‘Brown sheep’ among expats

HAVING KNOWN Rajat Gupta as an eloquent, global professional par excellence, I was intrigued to read that he sat stoically and unemotionally through his trial; up until he was pronounced guilty on grounds of conspiracy and insider trading.

By Suresh Kumar (VALUES)

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Published: Wed 27 Jun 2012, 8:56 PM

Last updated: Fri 3 Apr 2015, 3:42 PM

His career accomplishments as the global head of McKinsey, followed by board memberships of Goldman Sachs and Proctor & Gamble would have seasoned him sufficiently to weather any and all complex adversities, in the realms of corporate business and governance.

Even the jury appears to have been left distraught, expressing sympathy for a man that exemplified “the American dream” - an ‘orphan’ from Kolkata, India, easing into the top echelons of the American corporate elitedom.

Therefore, after all that will be said and done about and to Rajat, a few questions arise in our minds. First, why did he not settle with the Securities & Exchange Commission (SEC) earlier — when offered to be let off with a monetary penalty?

Secondly, why did he not defend vigorously, with all the authority and expertise, that he no doubt possesses? Even his daughter testified so movingly; which some regarded as a tactic to appeal to the jury’s emotions.

Thirdly, Rajat did not seemingly have a motive or derived any benefit from the ‘insider trading’. Only, circumstantially, could it be argued that he may have helped Galleon / Rajaratnam; as the latter had raised money for Rajat’s private equity fund (“the New Silk Route”) or to help recoup $1 million of losses in his investment in Galleon or support for Rajat’s philanthropical foray. Such quid pro quo adds to the angst felt by us, over and above being aghast at the fall from grace, like a meteor, of the Indian-American community’s brightest professional star (i.e. apart from Vikram Pandit and Indira Nooyi).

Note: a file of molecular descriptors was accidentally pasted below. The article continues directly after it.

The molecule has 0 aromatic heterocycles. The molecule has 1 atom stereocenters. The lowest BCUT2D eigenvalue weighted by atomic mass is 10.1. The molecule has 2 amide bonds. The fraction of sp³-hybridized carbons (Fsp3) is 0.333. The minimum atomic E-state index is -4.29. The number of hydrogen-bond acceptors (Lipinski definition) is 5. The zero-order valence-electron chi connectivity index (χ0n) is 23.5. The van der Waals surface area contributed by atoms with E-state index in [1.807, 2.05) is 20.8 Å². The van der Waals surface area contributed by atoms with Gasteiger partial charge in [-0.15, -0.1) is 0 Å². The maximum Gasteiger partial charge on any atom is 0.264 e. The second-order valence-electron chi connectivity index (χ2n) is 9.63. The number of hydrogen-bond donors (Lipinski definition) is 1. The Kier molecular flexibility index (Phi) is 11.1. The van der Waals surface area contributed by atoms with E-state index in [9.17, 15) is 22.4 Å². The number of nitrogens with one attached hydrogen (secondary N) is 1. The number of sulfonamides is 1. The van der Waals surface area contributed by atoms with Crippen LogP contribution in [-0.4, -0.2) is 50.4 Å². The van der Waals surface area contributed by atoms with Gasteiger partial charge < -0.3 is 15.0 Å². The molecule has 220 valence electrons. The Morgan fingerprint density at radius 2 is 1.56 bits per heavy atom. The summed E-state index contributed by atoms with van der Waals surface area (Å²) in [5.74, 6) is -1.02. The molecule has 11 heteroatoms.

US Public Attorneys in Manhattan (Rudy Guilani earlier) and now Preet Bharara (an Indian Amercian) have targeted Wall Street veterans in ethical probes to set an example! Heaven forbid, but if you are a star on the US corporate firmament and your conduct comes under scrutiny, then it could be ‘curtains’! The media and the investigating agencies are on your trail, such that the much-vaunted professionals become much maligned; even before a conviction in the Courts. ‘Naming and shaming’ takes a new meaning, leaving any self-respecting professional humiliated.

Rajat’s attorney has now announced an appeal against the verdict and he may well escape with a lighter sentence than the 25 years in the slammer. He may even go ‘scot free’; but once his ‘name’ was sullied, no eventual exoneration will quite redeem it.

His legal expenses, running at $30 million, are bankrolled by Goldman Sachs and P&G who will, however, recover the amounts advanced to him with other penalties — denting his hard-earned wealth of $160 million!

Perched on a high moral ground, his predicament can be attributed by us to the corporate world’s ‘greed factor’ and unethical ‘bent’ among its high and mighty! A more objective yardstick in legal parlance is termed ‘grossly negligent and wilful misconduct’ i.e. a lapse by a senior specialist would be regarded as gross negligence / wilful misconduct; whereas for a junior person, this would tantamount to negligent misconduct only.

Rajat’s episode reiterates the truism that, as you go higher in career and business, you need to conform to the highest standards, day after day. Even a single misdemeanour can ruin reputation that’s been built brick by brick and done over a long period of time.

Few can be as saintly as a Mahatma Gandhi or Mother Theresa. Indeed, many of us have both Dr. Jekyll (the good to great) and Mr. Hyde (the bad to evil) in us. It is the level, one operates in; as well as the proportions of ‘black and white’ that determine one’s credibility and reputation.

‘Mea Culpa’ and ‘Caesar’s wife’ have Greek and Latin connotations. Today, Greece and its Latin neighbourhood are in shambles. That, however, is another story!

The author is a veteran banker and now Chairman, Values Group

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